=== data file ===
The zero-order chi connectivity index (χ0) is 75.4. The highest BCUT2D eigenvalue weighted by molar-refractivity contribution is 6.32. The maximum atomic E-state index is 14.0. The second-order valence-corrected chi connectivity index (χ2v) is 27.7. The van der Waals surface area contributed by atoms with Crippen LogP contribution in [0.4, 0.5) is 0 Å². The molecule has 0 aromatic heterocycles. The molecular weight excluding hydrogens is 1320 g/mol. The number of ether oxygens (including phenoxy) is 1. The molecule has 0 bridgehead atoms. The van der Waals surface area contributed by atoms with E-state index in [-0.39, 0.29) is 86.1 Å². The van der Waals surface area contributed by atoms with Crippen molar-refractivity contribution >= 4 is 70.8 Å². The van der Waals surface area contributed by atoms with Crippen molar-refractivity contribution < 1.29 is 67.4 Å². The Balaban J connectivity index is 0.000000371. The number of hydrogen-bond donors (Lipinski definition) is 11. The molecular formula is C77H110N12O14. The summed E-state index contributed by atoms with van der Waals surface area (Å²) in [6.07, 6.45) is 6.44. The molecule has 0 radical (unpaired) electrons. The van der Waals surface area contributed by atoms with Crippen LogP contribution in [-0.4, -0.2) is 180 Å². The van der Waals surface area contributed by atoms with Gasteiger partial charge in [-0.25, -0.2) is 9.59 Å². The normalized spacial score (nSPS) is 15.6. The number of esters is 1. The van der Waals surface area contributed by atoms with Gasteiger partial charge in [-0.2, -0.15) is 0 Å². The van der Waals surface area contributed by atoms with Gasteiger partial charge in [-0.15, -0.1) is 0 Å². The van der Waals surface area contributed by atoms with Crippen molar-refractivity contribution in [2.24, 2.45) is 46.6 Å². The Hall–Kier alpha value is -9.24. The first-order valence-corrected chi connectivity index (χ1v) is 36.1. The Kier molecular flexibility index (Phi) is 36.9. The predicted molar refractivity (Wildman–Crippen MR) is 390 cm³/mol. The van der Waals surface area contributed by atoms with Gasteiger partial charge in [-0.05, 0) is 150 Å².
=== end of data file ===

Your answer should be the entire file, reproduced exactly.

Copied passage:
The zero-order chi connectivity index (χ0) is 75.4. The highest BCUT2D eigenvalue weighted by molar-refractivity contribution is 6.32. The maximum atomic E-state index is 14.0. The second-order valence-corrected chi connectivity index (χ2v) is 27.7. The van der Waals surface area contributed by atoms with Crippen LogP contribution in [0.4, 0.5) is 0 Å². The molecule has 0 aromatic heterocycles. The molecular weight excluding hydrogens is 1320 g/mol. The number of ether oxygens (including phenoxy) is 1. The molecule has 0 bridgehead atoms. The van der Waals surface area contributed by atoms with E-state index in [-0.39, 0.29) is 86.1 Å². The van der Waals surface area contributed by atoms with Crippen molar-refractivity contribution >= 4 is 70.8 Å². The van der Waals surface area contributed by atoms with Crippen molar-refractivity contribution < 1.29 is 67.4 Å². The Balaban J connectivity index is 0.000000371. The number of hydrogen-bond donors (Lipinski definition) is 11. The molecular formula is C77H110N12O14. The summed E-state index contributed by atoms with van der Waals surface area (Å²) in [6.07, 6.45) is 6.44. The molecule has 0 radical (unpaired) electrons. The van der Waals surface area contributed by atoms with Crippen LogP contribution in [-0.4, -0.2) is 180 Å². The van der Waals surface area contributed by atoms with Gasteiger partial charge in [-0.25, -0.2) is 9.59 Å². The normalized spacial score (nSPS) is 15.6. The number of esters is 1. The van der Waals surface area contributed by atoms with Gasteiger partial charge in [-0.2, -0.15) is 0 Å². The van der Waals surface area contributed by atoms with Gasteiger partial charge in [-0.15, -0.1) is 0 Å². The van der Waals surface area contributed by atoms with Crippen molar-refractivity contribution in [2.24, 2.45) is 46.6 Å². The Hall–Kier alpha value is -9.24. The first-order valence-corrected chi connectivity index (χ1v) is 36.1. The Kier molecular flexibility index (Phi) is 36.9. The predicted molar refractivity (Wildman–Crippen MR) is 390 cm³/mol. The van der Waals surface area contributed by atoms with Gasteiger partial charge in [-0.05, 0) is 150 Å².